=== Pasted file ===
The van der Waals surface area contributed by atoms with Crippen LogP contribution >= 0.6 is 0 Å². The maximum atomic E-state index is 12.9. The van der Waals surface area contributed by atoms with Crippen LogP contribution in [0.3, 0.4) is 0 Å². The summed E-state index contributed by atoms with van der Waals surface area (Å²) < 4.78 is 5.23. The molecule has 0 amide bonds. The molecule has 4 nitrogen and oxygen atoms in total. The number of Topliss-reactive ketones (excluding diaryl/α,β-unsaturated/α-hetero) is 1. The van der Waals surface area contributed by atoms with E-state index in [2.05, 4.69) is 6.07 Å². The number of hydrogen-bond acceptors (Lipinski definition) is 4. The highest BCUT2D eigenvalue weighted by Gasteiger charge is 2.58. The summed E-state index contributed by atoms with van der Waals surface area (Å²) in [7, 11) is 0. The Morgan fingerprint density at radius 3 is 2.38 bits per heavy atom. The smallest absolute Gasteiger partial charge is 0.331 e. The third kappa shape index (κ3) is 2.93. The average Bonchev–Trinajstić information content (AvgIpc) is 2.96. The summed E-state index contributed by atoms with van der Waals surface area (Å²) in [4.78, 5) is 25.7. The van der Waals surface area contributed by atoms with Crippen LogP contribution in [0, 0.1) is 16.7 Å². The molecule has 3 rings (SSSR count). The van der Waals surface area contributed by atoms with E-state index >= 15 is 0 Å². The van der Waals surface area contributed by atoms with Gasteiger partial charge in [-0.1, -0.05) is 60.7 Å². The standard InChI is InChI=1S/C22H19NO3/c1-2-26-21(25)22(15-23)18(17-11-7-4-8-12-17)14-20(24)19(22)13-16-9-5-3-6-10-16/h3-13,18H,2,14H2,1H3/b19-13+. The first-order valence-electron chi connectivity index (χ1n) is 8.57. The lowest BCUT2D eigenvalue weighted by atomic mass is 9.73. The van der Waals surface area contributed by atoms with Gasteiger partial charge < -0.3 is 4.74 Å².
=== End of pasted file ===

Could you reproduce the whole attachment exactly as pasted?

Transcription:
The van der Waals surface area contributed by atoms with Crippen LogP contribution >= 0.6 is 0 Å². The maximum atomic E-state index is 12.9. The van der Waals surface area contributed by atoms with Crippen LogP contribution in [0.3, 0.4) is 0 Å². The summed E-state index contributed by atoms with van der Waals surface area (Å²) < 4.78 is 5.23. The molecule has 0 amide bonds. The molecule has 4 nitrogen and oxygen atoms in total. The number of Topliss-reactive ketones (excluding diaryl/α,β-unsaturated/α-hetero) is 1. The van der Waals surface area contributed by atoms with E-state index in [2.05, 4.69) is 6.07 Å². The number of hydrogen-bond acceptors (Lipinski definition) is 4. The highest BCUT2D eigenvalue weighted by Gasteiger charge is 2.58. The summed E-state index contributed by atoms with van der Waals surface area (Å²) in [7, 11) is 0. The Morgan fingerprint density at radius 3 is 2.38 bits per heavy atom. The smallest absolute Gasteiger partial charge is 0.331 e. The third kappa shape index (κ3) is 2.93. The average Bonchev–Trinajstić information content (AvgIpc) is 2.96. The summed E-state index contributed by atoms with van der Waals surface area (Å²) in [4.78, 5) is 25.7. The van der Waals surface area contributed by atoms with Crippen LogP contribution in [0, 0.1) is 16.7 Å². The molecule has 3 rings (SSSR count). The van der Waals surface area contributed by atoms with E-state index >= 15 is 0 Å². The van der Waals surface area contributed by atoms with Gasteiger partial charge in [-0.1, -0.05) is 60.7 Å². The standard InChI is InChI=1S/C22H19NO3/c1-2-26-21(25)22(15-23)18(17-11-7-4-8-12-17)14-20(24)19(22)13-16-9-5-3-6-10-16/h3-13,18H,2,14H2,1H3/b19-13+. The first-order valence-electron chi connectivity index (χ1n) is 8.57. The lowest BCUT2D eigenvalue weighted by atomic mass is 9.73. The van der Waals surface area contributed by atoms with Gasteiger partial charge < -0.3 is 4.74 Å².